As VM automation becomes more and more predominant in cloud environments, the issue of abstraction becomes more important. Consider if you will, an infrastructure in which the creation and management of VMs is fully automated. Now put all those applications and information and VMs in one big cloud that is all self-sufficient and constantly moving around due to load balancing and other automated processes. Then, add in cloud applications, plugins, security and anything else that could possibly run in that environment. Then, connect it all up so that every part of the infrastructure is inter-dependent and connects through a broker. And for fun’s sake, let’s assume there is a memory leak on one of the servers and your start losing VMs. Continue reading
It’s been awhile since I’ve written about security, but last week I came across a really great (but frightening) example of how security is affected with virtual environments. An organization who was running a virtual environment suddenly lost access to their entire infrastructure. It wasn’t a result of a badly configured virtual environment, it was arguably one of the first examples that I have come across of an attack against a virtual environment. I don’t know if it was intentional, but it’s a very interesting story of just how the threat landscape is adapting.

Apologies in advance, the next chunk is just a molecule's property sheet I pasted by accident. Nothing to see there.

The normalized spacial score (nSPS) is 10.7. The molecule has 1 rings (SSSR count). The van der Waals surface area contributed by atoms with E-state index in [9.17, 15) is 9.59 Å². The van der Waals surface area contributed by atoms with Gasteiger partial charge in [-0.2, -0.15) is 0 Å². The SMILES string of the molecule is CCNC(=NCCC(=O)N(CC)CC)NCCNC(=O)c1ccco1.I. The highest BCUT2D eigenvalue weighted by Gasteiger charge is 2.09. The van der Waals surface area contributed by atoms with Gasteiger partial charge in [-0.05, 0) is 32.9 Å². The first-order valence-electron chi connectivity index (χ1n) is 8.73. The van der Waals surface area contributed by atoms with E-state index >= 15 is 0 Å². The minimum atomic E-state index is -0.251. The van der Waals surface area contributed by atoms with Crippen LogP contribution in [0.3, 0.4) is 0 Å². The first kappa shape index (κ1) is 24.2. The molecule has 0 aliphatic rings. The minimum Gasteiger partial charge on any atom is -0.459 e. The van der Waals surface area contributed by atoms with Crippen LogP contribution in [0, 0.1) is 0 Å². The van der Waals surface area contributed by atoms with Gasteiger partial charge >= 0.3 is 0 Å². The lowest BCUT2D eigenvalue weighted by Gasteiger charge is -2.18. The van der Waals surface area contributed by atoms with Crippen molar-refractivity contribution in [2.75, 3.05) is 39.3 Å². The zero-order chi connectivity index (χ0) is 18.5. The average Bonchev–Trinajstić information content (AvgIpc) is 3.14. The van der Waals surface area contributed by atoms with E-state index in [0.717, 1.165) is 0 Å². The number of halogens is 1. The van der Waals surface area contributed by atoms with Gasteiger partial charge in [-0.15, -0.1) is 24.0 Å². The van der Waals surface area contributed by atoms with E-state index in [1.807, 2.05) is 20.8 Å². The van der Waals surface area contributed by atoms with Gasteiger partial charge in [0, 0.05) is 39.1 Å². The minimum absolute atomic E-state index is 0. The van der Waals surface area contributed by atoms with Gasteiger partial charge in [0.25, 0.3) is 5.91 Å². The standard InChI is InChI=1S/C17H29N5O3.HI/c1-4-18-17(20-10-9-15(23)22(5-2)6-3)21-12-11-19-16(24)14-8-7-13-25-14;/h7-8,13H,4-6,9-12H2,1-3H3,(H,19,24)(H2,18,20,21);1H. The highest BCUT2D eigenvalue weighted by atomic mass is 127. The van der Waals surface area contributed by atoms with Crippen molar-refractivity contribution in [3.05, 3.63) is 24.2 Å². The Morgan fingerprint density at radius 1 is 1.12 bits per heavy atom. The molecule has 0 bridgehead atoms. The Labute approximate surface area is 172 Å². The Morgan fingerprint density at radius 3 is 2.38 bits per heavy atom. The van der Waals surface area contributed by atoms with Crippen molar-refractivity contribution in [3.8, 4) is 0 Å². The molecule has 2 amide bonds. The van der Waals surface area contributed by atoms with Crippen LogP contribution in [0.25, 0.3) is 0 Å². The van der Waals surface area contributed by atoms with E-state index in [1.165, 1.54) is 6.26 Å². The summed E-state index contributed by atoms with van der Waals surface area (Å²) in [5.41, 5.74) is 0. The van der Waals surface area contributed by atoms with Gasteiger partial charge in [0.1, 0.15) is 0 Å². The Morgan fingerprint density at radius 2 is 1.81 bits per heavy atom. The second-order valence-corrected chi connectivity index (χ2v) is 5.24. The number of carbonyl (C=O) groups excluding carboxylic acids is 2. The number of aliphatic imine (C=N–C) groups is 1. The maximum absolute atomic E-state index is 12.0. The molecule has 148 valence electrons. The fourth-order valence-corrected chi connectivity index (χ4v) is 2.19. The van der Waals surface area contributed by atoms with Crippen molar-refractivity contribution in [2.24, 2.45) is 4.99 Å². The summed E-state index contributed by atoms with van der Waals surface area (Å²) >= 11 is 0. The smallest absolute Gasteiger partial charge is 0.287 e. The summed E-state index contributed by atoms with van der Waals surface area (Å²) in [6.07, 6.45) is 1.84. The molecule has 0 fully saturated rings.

Essentially what happened was that the Windows server their virtual environment was running on had suffered a malware infection. The worst thing was that it was a known exploit, but hadn’t been patched. What the exploit did was cause the server to hit the network stack with enough traffic to cause a DDoS attack against the management console. This brought not just everything down, but rendered the environment unavailable.
Can you imagine if this type of vulnerability happens in production environment, such as in a financial or e-commerce organization? Aside from the financial ramifications of not being available to customers, but if you couldn’t recover any of your data? This type of attack could theoretically cause irreparable damage to a company.
I know the whole concept of securing virtual environments is a new thing. I work with several research groups within the Cloud Security Alliance so I am aware of just how little information there is out there as it relates to best practices. But when a real-world example of how these types of attacks are starting to affect virtual environments, it makes it clear just how important these conversations are.
Now I am not sure what happened to the organization who was the unfortunate victim of the attack. I hope that the fact that they figured out it was a network issue means that once the vulnerability is patched the VMs can be restarted. But I doubt that this is a rare and isolated example, which means that it is officially time for security and infrastructure folks to step up their game.
When looking at how virtualization and cloud have changed traditional security, a lot of it has to do with visibility. Until recently, security was focused on physical controls and visibility into the network, and so solutions were designed to sit on the perimeter or in-line with the network. Intrusion detection and prevention is delivered through in-line IPS and next generation firewalls that feed Security Information Event Managers (SIEMs or SEMs) which logs the traffic and notes any discrepancies based on the policies and controls that the SIEM device was tuned to watch for. This is standard practice in all IT shops, but what changes with virtualization? Continue reading